Legal aid cuts would 'disproportionately affect' voluntary sector

Charities fear government proposals would lead to an increase in social problems for the poor and vulnerable

Terence Stokes, chief executive of Lasa
Terence Stokes, chief executive of Lasa

The proposed government cuts to legal aid would disproportionately affect the not-for-profit sector and could significantly increase demand for the sector’s services, according to the welfare rights and support charity Lasa.

Terence Stokes, chief executive of Lasa, said £64m of the £114m cuts that the government is proposing to make to face-to-face legal advice was spent in the area of social welfare. These cuts would be felt most heavily by not-for-profit organisations, he said.

"The areas of legal aid where the cuts would be made are more often handled by not-for-profit organisations than private ones," he said.

The government’s consultation on its proposals for cutting legal aid by about £350m closes today. If the proposals go ahead it would affect spending on areas such as welfare benefits law, debt legal aid and housing legal aid.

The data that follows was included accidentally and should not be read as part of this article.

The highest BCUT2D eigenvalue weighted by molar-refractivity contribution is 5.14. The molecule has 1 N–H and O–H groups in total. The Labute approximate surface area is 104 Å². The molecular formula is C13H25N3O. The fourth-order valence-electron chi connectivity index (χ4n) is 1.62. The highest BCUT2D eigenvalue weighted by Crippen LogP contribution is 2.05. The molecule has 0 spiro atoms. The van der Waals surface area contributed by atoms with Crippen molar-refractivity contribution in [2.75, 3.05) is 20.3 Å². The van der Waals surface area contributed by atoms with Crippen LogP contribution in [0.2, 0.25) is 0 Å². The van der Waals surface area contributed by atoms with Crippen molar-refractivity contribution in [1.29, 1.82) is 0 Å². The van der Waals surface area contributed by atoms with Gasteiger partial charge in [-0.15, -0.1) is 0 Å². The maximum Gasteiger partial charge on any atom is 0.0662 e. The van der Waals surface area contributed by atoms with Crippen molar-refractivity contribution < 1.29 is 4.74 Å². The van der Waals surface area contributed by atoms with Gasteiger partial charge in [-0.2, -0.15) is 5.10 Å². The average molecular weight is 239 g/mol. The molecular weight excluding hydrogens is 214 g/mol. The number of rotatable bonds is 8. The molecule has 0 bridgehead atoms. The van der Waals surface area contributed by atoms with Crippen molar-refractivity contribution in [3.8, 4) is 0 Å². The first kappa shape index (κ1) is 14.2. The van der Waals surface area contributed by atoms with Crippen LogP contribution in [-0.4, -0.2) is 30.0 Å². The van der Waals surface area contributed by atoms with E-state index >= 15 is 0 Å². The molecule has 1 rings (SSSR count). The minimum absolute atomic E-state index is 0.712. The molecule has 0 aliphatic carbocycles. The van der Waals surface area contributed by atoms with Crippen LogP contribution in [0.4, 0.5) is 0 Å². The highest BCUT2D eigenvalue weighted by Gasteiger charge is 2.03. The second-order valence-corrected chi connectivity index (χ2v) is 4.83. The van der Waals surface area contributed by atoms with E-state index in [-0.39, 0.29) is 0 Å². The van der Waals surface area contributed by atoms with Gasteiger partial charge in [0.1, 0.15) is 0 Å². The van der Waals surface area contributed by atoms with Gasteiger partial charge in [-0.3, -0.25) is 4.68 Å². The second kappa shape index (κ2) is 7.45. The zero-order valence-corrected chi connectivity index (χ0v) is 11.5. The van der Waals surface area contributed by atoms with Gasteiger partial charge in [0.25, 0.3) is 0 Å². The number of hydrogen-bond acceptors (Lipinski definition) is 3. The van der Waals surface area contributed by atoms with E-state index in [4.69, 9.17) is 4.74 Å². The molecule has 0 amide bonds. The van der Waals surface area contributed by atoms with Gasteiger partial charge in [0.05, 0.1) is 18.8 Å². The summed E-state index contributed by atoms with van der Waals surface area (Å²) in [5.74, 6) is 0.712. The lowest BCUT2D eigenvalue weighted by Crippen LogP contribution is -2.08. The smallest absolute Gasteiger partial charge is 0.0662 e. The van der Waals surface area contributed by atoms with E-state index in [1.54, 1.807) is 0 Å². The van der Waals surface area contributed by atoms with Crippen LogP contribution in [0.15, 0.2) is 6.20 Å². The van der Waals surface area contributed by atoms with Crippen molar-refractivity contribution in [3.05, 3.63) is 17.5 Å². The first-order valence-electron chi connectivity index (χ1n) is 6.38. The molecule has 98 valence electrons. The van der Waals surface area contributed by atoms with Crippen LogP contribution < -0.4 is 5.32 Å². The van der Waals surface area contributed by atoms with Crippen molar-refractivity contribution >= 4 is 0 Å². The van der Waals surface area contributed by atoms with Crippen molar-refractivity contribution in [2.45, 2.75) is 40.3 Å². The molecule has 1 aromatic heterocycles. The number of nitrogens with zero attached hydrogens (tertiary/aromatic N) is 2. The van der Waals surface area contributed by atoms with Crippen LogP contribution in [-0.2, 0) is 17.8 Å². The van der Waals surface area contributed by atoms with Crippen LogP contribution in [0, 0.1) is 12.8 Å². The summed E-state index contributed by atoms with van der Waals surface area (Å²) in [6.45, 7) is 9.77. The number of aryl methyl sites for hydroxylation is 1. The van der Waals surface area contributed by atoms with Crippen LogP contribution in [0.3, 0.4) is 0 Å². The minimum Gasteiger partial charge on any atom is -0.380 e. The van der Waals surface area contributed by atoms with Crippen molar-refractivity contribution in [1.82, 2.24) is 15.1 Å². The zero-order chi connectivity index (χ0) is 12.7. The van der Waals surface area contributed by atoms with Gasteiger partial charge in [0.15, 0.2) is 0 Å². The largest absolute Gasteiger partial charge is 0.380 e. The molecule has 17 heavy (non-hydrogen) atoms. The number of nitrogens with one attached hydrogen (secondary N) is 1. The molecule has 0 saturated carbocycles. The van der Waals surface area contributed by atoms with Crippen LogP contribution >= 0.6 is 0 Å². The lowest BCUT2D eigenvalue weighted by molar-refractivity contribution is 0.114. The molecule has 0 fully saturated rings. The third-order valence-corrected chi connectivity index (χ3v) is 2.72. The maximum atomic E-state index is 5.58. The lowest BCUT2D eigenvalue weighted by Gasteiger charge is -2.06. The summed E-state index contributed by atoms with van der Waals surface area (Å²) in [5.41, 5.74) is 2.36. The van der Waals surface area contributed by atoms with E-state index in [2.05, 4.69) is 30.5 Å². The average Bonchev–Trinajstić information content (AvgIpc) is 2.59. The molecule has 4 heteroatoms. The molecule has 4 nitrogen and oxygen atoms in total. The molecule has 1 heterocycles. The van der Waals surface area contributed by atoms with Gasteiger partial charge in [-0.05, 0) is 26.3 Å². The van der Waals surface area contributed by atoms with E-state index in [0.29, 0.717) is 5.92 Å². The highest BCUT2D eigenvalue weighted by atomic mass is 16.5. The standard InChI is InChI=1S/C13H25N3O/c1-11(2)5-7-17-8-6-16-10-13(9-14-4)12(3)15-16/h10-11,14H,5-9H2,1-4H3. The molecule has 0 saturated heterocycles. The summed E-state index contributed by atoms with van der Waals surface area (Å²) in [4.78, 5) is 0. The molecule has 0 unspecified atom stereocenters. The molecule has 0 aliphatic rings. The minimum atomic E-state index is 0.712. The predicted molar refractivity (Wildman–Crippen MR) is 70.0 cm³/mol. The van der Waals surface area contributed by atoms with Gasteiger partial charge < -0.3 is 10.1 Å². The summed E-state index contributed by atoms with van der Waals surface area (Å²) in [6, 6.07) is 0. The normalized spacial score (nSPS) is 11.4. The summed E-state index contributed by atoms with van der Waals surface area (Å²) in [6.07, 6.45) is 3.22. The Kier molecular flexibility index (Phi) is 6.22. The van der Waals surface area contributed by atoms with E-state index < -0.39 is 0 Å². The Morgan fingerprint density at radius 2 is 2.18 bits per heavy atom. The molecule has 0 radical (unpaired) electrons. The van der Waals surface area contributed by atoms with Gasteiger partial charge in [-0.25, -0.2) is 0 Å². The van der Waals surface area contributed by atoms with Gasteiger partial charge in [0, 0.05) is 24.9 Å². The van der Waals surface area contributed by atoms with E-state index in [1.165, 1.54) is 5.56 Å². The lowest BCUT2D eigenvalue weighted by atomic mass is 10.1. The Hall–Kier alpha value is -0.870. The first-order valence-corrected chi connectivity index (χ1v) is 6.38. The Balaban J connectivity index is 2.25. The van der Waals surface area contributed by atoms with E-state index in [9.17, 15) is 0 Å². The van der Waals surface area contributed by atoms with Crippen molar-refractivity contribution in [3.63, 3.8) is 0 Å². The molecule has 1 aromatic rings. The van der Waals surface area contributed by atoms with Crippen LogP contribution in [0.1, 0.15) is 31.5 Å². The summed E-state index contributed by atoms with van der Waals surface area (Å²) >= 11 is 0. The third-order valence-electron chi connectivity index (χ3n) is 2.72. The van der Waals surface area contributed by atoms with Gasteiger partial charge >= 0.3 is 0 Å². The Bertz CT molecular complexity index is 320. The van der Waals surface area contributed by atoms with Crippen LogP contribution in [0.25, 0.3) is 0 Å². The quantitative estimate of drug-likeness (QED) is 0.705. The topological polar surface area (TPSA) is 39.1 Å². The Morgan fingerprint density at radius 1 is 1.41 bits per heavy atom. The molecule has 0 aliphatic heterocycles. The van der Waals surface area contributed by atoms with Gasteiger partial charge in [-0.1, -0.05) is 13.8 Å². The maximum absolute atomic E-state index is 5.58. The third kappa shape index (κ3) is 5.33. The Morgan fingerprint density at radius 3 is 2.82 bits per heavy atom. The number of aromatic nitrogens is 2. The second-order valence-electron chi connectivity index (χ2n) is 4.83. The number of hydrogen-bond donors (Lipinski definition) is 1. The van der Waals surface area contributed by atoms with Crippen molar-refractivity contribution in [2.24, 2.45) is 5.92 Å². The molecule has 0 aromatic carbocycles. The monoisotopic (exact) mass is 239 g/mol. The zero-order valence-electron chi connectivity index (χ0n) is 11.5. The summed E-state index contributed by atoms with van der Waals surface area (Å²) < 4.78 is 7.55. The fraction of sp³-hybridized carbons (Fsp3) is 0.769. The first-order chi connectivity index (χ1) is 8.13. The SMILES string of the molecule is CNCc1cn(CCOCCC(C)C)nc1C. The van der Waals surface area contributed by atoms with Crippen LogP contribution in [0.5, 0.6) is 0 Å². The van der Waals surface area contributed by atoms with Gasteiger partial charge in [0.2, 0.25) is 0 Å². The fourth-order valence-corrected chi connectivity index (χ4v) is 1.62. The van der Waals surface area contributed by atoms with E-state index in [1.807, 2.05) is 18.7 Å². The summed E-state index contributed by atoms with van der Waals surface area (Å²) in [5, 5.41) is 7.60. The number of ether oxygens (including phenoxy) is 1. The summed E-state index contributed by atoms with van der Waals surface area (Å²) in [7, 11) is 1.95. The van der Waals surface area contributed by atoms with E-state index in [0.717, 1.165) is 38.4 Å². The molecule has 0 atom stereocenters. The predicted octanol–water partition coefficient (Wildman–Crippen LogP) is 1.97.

Stokes said the knock-on consequences of people not receiving legal aid could include an increase in social problems such as loss of employment, domestic violence and physical and mental ill-health.

Jane Backhurst, director of campaigns, communications and policy at the Law Centres Federation, also said the cuts would disproportionately affect the voluntary sector.

"The Ministry of Justice’s own impact assessment showed the cuts would mean voluntary organisations that provide legal aid would lose 77 per cent of their legal aid income, while private firms would lose only 25 per cent," she said.

Simon Pugh, head of legal services at the housing and homelessness charity Shelter, said the proposed cuts would mean the charity would lose about 46 per cent of its total income from legal aid, which represented 30 per cent of its total income from contracts and statutory funding for advice services.

"If we can’t provide people with an early resolution to their problems it could lead to an increase in social problems such as homelessness," he said. "And that will result in increasing pressure on charities that provide services at that point, when they are already under more strain."

A statement from Gillian Guy, chief executive of Citizens Advice, said: "We are very concerned that the government is pressing ahead with these proposals despite the findings of its own impact assessment, which point to a disproportionately detrimental effect on access to advice for the poor and vulnerable, the undermining of the not-for-profit sector and a number of serious negative wider social and economic impacts."

A spokeswoman for the Ministry of Justice said not-for-profit organisations would continue to play an important role in the advice sector.

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